Typically, houses in conservation areas are affected by something called “Article 4 Directions.” These are put in place by the local authority to restrict the work you can do without planning permission (for example, replacing an original window or door or altering the guttering).

Planning considerations for homes in conservation areas

Depending on where you live in the UK, you may need permission to do the following in a conservation area: 

  • Building a single-storey extension that extends more than 3 metres beyond the back wall of a semi-detached or terraced house (or more than 4 metres if the house is detached)
  • Building a two-storey extension
  • Building a side extension
  • Making alterations to the roof
  • Replacing original windows or doors
  • Altering pipes or guttering
  • Painting the exterior of your home a different colour
  • Changing the colour of window frames or doors
  • Adding cladding to your property
  • Installing satellite dishes that face the road
  • Fitting solar panels
  • Constructing outbuildings, sheds, or swimming pool

Always check with your local planning authority before starting any work in a conservation area. 

Under Section 74 of the Planning (Listed Buildings and Conservation Areas) Act 1990, carrying out work in a conservation area without permission is a criminal offence. Doing so could land you a maximum two-year prison sentence! 

A word about trees in conservation areas

It’s not just the buildings that are subject to strict controls in conservation areas. All but the smallest of trees are protected, too. 

If you want to cut down or trim trees measuring 1.5 metres above ground level with a stem diameter of more than 75 mm on your property, you’ll need to notify your local planning authority six weeks in advance of any work starting.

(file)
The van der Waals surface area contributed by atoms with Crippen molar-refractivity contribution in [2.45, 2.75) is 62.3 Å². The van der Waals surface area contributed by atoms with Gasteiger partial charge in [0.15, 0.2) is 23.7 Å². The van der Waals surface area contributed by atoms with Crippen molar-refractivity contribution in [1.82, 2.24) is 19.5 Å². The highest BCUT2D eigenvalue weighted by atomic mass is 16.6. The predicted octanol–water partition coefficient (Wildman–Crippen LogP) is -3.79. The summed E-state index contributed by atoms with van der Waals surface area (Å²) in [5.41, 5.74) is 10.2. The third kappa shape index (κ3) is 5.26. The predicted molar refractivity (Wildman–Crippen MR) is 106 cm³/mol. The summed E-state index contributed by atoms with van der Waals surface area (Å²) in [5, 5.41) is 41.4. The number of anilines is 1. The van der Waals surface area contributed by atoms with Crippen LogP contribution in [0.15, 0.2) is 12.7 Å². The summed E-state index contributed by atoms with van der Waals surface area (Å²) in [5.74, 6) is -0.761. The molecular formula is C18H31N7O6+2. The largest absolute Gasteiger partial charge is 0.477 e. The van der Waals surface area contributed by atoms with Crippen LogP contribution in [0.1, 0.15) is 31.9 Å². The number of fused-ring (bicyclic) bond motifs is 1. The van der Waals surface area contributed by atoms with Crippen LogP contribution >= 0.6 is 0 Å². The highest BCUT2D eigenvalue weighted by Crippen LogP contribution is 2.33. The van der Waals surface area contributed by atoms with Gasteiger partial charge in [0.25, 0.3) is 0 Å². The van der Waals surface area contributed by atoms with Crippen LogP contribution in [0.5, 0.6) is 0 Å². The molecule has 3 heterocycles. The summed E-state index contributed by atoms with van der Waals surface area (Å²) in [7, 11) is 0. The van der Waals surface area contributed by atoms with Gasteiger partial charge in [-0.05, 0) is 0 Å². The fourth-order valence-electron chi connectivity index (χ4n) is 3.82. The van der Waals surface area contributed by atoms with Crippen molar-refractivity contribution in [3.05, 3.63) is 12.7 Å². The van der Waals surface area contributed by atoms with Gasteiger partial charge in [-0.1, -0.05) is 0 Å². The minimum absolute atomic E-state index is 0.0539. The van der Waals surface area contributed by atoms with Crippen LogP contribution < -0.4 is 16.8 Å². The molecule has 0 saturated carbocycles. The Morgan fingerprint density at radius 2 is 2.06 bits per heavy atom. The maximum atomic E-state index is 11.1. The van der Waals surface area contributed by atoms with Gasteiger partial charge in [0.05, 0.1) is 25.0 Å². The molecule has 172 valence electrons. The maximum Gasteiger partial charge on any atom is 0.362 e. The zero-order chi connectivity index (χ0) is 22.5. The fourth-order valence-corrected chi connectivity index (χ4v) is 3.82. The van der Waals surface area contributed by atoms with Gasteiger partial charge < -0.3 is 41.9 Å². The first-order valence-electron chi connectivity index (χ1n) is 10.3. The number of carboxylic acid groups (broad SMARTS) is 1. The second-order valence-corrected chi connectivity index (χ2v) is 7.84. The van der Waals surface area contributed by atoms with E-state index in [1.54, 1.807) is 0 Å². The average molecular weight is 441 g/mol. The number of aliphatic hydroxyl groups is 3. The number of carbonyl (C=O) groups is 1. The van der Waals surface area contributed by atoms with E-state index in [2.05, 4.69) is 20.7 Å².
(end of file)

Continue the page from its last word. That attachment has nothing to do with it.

The authority will then consider the tree’s contribution to the character of the local area. If they deem it important, they’ll create a Tree Preservation Order (TPO) to protect it. Otherwise, you’ll get the go-ahead to lop or chop it.

Heads up: If you remove a tree in a conservation area without permission, you could face an unlimited fine and be required to replace the tree.

Is it a good idea to buy a house in a conservation area?

Yes, it can be. Homes in conservation areas are usually older, visually appealing buildings with distinct architectural qualities and/or historical significance. And while this can make them more expensive to buy, they also tend to appreciate in price more than properties in other areas. 

A 2012 study by the London School of Economics and Historic England (the most recent research available) found that homes in conservation areas were estimated to be worth 8.5-9.5% more than those outside designated areas. 

However, the strict planning conditions and the need to maintain the property to exacting local standards might make you think twice. Especially if you’d like to put your own stamp on your new home.

In summary: What is a conservation area in the UK?

To recap, conservation areas in the UK help maintain and enhance a particular place’s local historical and architectural features. This often means strict rules for planning permission and demolition are overseen by the local authority.

Conservation areas come in all shapes and sizes, from historic towns and cities to fishing and mining villages, country houses, and industrial heritage sites.

Buying property in a conservation area can be a wise investment. While they’re often a bit pricier, they’re also highly sought after and tend to appreciate in value. However, maintaining the exterior to meet local standards can be time-consuming and expensive (especially if you need to source original materials for repairs).

Thinking about buying a property in a conservation area? Make sure you have the right home insurance in place from day one. Check out our specialist high-value home insurance.

Also read:
Do I Need Planning Permission? (Your Complete Guide) 
How to boost the value of your home 
Listed Buildings: Here’s what you need to know